Habermas is a case in point:
"The teleological model of action takes language as one of several media through which speakers oriented to their own success can influence one another in order to bring opponents to form or to grasp beliefs and intentions that are in the speakers' own interest. this concept of language--developed from the limit case of indirect communication aimed at getting someone to form a belief, an intention or the like--is, for instance, basic to intentionalist semantics. The normative model of action presupposes language as a medium that transmits cultural values and carries a consensus that is merely reproduced with each additional act of understanding. This culturalist concept of language is widespread in cultural anthropology and content oriented linguistics. The dramaturgical model of action presupposes language as a medium of self-presentation; the cognitive significance of the propositional components and the interpersonal significance of the illocutionary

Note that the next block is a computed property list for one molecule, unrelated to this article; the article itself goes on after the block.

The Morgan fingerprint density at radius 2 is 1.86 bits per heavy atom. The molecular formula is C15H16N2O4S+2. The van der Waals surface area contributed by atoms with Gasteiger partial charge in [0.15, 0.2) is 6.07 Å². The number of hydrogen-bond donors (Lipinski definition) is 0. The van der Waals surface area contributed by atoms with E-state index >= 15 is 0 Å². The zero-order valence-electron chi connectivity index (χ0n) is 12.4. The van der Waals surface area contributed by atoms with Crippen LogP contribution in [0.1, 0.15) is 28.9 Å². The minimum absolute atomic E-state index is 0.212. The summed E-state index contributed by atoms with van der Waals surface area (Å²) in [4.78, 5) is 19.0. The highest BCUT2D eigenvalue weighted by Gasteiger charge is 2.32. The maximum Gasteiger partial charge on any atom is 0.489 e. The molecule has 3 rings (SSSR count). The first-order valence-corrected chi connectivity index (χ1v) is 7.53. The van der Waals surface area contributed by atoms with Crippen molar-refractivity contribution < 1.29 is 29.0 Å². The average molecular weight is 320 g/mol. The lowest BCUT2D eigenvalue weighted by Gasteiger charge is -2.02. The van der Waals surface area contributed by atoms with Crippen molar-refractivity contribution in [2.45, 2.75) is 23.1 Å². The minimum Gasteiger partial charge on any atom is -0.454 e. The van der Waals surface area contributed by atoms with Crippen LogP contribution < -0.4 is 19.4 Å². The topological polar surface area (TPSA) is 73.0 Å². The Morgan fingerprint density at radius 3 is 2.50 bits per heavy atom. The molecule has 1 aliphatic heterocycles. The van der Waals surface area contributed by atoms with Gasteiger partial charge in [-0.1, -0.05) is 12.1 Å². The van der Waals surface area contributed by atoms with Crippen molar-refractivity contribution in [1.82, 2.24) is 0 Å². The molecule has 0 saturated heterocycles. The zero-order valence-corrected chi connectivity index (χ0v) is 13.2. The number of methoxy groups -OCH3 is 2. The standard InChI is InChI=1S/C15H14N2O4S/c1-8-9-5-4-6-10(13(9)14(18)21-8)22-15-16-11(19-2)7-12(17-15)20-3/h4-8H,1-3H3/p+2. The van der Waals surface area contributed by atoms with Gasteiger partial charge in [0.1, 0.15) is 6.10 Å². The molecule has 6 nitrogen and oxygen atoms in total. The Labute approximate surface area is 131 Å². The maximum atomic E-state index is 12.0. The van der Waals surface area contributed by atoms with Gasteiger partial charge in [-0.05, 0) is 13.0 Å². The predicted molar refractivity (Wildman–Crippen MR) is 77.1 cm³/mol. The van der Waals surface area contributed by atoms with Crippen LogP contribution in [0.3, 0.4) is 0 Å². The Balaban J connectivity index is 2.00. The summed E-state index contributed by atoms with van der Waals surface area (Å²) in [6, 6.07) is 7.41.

components are thereby played down in favor of the expressive functions of speech acts. Languae is assimilated to stylistic and aesthetic forms of expression. Only the communicative model of action presupposes language as a medium of uncurtailed communication where speakers and hearers out of the context of their preinterpreted lifeworld, refer simultaneously to things in the objective, social and subjective wordls in order to negotiate common definitions of the situation." 
(Habermas, J.  [1981] The theory of communicative action, Vol. 1, Boston: Beacon Press. p. 95)